The underwater camera system begins its journey to the bottom of the drill string to keep the ship’s crew informed on what’s happening on the seafloor. Photo – Andrew Martin (IODP-JRSO)

An international team of scientists with several New Zealand participants has returned from a two-month voyage in the Kermadec Arc with the new knowledge about the inside workings of submarine volcanoes.

Using the scientific research ship JOIDES Resolution, they drilled a number of boreholes into the heart of the hydrothermally active Brothers submarine volcano.

The main aim of the USD 15 million expedition was to learn more about how metals are transported within submarine volcanoes and brought to the seafloor where they form metallic deposits.

Brothers submarine volcano is 400 km northeast of the Bay of Plenty coast and is about three times the size of White Island with its summit rising to within 1200m of sea level.

Voyage co-chief scientist, Cornel de Ronde of GNS Science, said: “We exceeded our expectations by some considerable margin and we have now compiled the most comprehensive information ever about the inner workings of a submarine arc volcano.

“We recovered about twice as much drill core from inside the volcano as the combined efforts of the two previous expeditions that tried to drill through the volcanic rock of submarine hydrothermal systems.”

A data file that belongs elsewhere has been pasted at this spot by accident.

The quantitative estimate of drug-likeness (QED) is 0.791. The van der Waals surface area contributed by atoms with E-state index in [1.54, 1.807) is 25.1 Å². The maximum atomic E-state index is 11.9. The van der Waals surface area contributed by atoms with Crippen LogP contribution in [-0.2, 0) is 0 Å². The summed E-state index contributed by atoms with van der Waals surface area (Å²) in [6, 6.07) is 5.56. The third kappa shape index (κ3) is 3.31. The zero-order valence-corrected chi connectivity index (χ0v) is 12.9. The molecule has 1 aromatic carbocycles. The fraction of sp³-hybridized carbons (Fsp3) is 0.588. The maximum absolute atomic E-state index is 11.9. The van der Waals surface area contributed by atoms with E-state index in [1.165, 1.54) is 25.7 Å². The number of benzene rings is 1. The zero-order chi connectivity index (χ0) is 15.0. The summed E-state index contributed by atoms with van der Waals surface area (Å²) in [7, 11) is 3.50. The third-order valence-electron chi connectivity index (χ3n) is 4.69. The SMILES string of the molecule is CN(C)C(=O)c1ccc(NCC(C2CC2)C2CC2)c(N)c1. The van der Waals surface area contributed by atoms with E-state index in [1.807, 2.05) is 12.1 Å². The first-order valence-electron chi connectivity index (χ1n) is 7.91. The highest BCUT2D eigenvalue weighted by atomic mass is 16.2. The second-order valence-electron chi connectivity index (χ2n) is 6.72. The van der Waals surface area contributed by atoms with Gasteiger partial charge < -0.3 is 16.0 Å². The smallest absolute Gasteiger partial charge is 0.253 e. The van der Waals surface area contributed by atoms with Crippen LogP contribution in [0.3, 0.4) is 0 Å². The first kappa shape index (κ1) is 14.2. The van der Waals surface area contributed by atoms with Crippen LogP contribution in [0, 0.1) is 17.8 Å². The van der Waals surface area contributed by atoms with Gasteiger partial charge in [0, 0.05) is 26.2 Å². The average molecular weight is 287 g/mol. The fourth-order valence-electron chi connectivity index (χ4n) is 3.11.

The 225 meter of core recovered underwent preliminary analysis on the ship during the voyage and will now be shared among participating countries for more detailed study.

The initial findings from the voyage are preliminary only and it will take extensive onshore analysis and interpretation of all the data to fully realise the knowledge gains from the expedition.

Voyage co-chief scientist Susan Humphris, of US-based Woods Hole Oceanographic Institution, added: “Chemical reactions between rocks and seawater at depth in the volcano change the chemistry of the fluid that is released into the ocean through hydrothermal vents.

The expedition to the Kermadec Arc was funded by the consortium of 23 countries that make up IODP, with the single largest contributor being the National Science Foundation in the United States.





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